“You know perfectly well I’m Julia Ross!”
A woman (Nina Foch) believes she is being hired as a live-in secretary for an elderly woman (Dame May Whitty) and her grown son (George Macready); in actuality, the pair plan to pass her off as Macready’s murdered wife, and then kill her in an “accident”.
Genres, Themes, Actors, and Directors:
- George Macready Films
- Joseph H. Lewis Films
- “No One Believes Me!”
- Plot to Murder
Response to Peary’s Review:
Peary writes that this “riveting melodrama” by director Joseph H. Lewis — a 65-minute movie that moves along at a clip, keeps you on the edge of your seat, and has a satisfying conclusion — is an “exceptional ‘B’ suspense thriller”, exactly the type of story Hitchcock would have enjoyed filming given its extreme suspense and paranoia-driven plot. Peary points out that it “bears [a] slight resemblance to So Long at the Fair, only here the woman has to prove her own existence rather than the existence of a brother.” He also notes that you “feel more frightened for Foch than for Ingrid Bergman in Notorious when she’s trapped in the house with Claude Rains and his evil mother”, and posits that while Macready played many chilling villains,” “none is scarier than the character he plays here.” Remade by Arthur Penn in 1987 as Dead of Winter with Mary Steenburgen, but this version remains much better in every way.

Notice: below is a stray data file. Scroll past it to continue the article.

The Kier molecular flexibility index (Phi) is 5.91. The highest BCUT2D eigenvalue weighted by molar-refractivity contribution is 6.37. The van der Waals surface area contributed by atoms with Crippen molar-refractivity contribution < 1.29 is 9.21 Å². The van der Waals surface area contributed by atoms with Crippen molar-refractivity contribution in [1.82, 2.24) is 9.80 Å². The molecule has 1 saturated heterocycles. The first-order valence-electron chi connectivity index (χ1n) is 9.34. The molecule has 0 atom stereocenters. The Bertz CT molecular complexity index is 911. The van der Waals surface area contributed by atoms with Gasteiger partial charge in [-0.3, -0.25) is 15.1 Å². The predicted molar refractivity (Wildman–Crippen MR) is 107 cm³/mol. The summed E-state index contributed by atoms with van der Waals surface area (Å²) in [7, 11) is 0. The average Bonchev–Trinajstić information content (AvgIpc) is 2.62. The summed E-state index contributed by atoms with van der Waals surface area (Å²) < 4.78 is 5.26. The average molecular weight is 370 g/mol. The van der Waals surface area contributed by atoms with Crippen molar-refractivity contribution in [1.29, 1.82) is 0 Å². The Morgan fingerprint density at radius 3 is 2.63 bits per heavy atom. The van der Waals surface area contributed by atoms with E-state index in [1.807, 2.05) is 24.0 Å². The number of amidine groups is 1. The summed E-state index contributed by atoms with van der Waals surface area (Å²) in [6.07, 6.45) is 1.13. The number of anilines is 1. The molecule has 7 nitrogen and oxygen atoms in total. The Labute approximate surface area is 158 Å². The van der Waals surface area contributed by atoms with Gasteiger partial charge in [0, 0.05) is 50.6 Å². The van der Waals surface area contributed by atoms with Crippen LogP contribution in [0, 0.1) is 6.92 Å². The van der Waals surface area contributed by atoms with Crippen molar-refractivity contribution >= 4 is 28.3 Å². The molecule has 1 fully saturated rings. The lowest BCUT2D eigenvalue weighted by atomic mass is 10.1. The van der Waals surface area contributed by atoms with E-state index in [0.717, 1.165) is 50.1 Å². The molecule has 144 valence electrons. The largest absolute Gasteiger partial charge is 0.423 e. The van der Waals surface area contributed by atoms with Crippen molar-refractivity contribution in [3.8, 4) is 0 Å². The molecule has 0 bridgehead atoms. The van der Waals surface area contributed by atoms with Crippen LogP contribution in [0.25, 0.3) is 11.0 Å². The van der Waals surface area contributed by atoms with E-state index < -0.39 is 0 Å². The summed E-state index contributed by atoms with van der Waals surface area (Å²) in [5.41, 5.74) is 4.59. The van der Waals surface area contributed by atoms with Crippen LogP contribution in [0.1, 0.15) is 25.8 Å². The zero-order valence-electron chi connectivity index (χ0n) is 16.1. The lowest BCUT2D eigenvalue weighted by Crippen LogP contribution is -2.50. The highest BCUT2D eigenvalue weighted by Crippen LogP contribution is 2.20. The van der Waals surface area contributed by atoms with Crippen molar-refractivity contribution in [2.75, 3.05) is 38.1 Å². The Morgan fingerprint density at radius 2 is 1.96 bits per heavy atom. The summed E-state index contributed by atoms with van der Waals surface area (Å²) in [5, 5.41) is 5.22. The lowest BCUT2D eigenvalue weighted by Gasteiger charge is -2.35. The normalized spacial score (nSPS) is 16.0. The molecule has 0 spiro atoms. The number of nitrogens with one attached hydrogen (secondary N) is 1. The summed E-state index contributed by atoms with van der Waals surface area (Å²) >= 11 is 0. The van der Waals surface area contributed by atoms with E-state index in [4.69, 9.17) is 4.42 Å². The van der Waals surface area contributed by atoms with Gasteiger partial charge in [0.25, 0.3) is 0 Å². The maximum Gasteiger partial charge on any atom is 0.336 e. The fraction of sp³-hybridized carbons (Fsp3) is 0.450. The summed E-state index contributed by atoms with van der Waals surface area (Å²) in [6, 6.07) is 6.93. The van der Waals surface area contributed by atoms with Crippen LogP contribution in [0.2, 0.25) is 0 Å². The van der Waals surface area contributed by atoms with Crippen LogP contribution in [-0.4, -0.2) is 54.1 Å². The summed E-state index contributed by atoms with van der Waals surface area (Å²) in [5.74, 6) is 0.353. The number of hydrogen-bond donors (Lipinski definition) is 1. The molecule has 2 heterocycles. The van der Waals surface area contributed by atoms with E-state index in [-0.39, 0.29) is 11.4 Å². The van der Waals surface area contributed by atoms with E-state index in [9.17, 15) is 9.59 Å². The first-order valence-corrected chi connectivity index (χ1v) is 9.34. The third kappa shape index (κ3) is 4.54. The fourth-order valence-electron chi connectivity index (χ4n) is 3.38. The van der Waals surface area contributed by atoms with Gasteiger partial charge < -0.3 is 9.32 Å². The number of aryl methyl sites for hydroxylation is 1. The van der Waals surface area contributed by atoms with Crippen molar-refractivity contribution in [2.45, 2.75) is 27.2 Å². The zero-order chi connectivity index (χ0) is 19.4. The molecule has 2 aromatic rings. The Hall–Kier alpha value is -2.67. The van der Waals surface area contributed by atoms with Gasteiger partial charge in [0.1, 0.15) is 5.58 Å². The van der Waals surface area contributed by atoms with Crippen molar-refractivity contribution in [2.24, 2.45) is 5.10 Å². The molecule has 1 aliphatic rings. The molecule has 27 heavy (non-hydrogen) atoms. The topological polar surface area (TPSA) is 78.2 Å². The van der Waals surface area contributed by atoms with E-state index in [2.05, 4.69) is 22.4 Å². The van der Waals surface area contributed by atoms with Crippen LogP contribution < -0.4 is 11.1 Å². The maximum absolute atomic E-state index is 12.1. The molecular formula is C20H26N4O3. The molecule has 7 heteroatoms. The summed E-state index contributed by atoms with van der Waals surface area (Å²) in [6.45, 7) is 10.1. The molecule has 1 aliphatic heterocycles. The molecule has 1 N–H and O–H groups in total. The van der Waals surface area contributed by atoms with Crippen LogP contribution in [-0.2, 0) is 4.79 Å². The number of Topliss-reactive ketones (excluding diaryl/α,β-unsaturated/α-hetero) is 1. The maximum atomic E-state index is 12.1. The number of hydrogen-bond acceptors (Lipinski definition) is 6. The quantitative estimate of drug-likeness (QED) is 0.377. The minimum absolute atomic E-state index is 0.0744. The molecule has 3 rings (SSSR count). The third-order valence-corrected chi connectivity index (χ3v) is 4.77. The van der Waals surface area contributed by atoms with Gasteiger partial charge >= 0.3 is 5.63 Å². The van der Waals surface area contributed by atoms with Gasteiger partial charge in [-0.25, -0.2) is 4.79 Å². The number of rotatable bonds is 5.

- Many suspenseful scenes
Yes; definitely check this one out.